Tun was awakened by his lost-balance alarm as his hands slipped off the back bow. He swatted at the air for the handle as the sled moved out from under him, and he fell, flat on his back on the rock-hard ice, intense pain radiating from his pelvis and lower back. He looked up to see Rol’s reindeer about to walk over him, and he rolled painfully out of the way.
“Whoa! Whoa! Hold up! Whoa!” Tun called as loudly as his hoarse throat allowed, but it was to no avail. The team could not hear him over the roar of the raging storm, and continued to walk at their slow, steady pace.
Rol pulled the reins and halted his sled, stepped off to assist Tun to his feet. Trembling, he moved slowly, stooping awkwardly as an old man. He could provide little help, his muscles weak, and he groaned with his efforts. Tun winced, holding his hand to his back, and urgently spoke to Rol.
“The team! Stop the team!”
The young man chased after the dog sled, taking up a slow and steady trot into the wind. He tried to increase his speed, but his body could not respond. He held this pace as the sled kept moving steadily eastward. The movement generated a little heat, precious little, and Rol welcomed it. Yet simultaneously, the heavy breathing required became painful as the sub-freezing air burned at his throat and lungs. He tried to call out to stop the team, but found his throat dry and frozen. A strange sound barked from his mouth, and he tried again, but now only raspy gasps came out.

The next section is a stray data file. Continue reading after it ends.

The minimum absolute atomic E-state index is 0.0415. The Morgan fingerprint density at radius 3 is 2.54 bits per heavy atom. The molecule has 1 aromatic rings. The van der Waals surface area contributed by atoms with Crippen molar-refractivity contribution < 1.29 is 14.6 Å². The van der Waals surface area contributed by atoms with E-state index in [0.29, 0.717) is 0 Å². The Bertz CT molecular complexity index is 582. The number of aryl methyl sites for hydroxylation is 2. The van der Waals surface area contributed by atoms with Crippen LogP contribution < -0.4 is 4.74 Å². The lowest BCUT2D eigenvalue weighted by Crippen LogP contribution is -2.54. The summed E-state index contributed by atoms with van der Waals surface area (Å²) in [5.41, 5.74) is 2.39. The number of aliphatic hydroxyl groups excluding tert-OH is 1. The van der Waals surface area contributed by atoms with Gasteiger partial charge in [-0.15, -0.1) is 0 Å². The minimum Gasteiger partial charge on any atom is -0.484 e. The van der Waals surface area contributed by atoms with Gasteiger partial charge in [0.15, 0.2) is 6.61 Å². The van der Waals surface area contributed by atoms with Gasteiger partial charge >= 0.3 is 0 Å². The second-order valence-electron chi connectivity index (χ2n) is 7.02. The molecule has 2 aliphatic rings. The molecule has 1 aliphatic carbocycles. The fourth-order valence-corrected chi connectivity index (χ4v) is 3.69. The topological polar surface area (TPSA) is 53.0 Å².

Hot blood rushed to his hands and feet, awakening frozen nerves, and the pain grew greater with each step. Several agonizing minutes passed as Rol incrementally gained on the sled team, until he could reach out and grab the back bow, and hop onto the runners. He stepped both feet onto the claw brake, and it dug into the solid ice.
The dogs, who had been plodding so hypnotically they never noticed Tun’s weight come off the sled, now sensed the drag of the brake, the pull on their harnesses. There was not one among them that wasn’t thankful for the stop, and they longed for a camp and a fire. They stood, eyes closed and heads hanging down, hoping in the next few minutes for a man to unhitch them so they could huddle together. They all were desperate with thirst.